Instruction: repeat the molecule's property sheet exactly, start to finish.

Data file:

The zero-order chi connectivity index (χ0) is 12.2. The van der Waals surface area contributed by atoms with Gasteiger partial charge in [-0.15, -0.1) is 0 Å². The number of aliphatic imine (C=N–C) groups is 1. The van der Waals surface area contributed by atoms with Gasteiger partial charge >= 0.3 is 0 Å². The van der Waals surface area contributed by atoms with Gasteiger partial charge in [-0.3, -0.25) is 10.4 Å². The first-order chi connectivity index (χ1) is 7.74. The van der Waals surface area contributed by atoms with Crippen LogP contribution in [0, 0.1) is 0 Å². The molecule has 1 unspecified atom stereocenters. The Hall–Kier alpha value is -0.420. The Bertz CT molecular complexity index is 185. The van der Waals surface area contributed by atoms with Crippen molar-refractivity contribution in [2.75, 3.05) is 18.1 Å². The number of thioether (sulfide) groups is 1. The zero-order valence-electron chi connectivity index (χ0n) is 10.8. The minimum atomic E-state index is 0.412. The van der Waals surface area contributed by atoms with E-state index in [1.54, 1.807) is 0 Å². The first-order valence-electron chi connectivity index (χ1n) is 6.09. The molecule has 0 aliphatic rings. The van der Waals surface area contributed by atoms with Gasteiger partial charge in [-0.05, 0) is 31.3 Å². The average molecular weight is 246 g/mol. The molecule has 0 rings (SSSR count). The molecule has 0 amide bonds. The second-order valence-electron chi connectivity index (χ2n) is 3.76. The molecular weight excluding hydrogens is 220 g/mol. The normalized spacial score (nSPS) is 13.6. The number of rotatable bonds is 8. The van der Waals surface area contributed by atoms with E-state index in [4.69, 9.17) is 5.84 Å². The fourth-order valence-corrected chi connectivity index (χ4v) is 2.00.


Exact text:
The zero-order chi connectivity index (χ0) is 12.2. The van der Waals surface area contributed by atoms with Gasteiger partial charge in [-0.15, -0.1) is 0 Å². The number of aliphatic imine (C=N–C) groups is 1. The van der Waals surface area contributed by atoms with Gasteiger partial charge >= 0.3 is 0 Å². The van der Waals surface area contributed by atoms with Gasteiger partial charge in [-0.3, -0.25) is 10.4 Å². The first-order chi connectivity index (χ1) is 7.74. The van der Waals surface area contributed by atoms with Crippen LogP contribution in [0, 0.1) is 0 Å². The molecule has 1 unspecified atom stereocenters. The Hall–Kier alpha value is -0.420. The Bertz CT molecular complexity index is 185. The van der Waals surface area contributed by atoms with Crippen molar-refractivity contribution in [2.75, 3.05) is 18.1 Å². The number of thioether (sulfide) groups is 1. The zero-order valence-electron chi connectivity index (χ0n) is 10.8. The minimum atomic E-state index is 0.412. The van der Waals surface area contributed by atoms with E-state index in [1.54, 1.807) is 0 Å². The first-order valence-electron chi connectivity index (χ1n) is 6.09. The molecule has 0 aliphatic rings. The van der Waals surface area contributed by atoms with Gasteiger partial charge in [-0.05, 0) is 31.3 Å². The average molecular weight is 246 g/mol. The molecule has 0 rings (SSSR count). The molecule has 0 amide bonds. The second-order valence-electron chi connectivity index (χ2n) is 3.76. The molecular weight excluding hydrogens is 220 g/mol. The normalized spacial score (nSPS) is 13.6. The number of rotatable bonds is 8. The van der Waals surface area contributed by atoms with E-state index in [4.69, 9.17) is 5.84 Å². The fourth-order valence-corrected chi connectivity index (χ4v) is 2.00.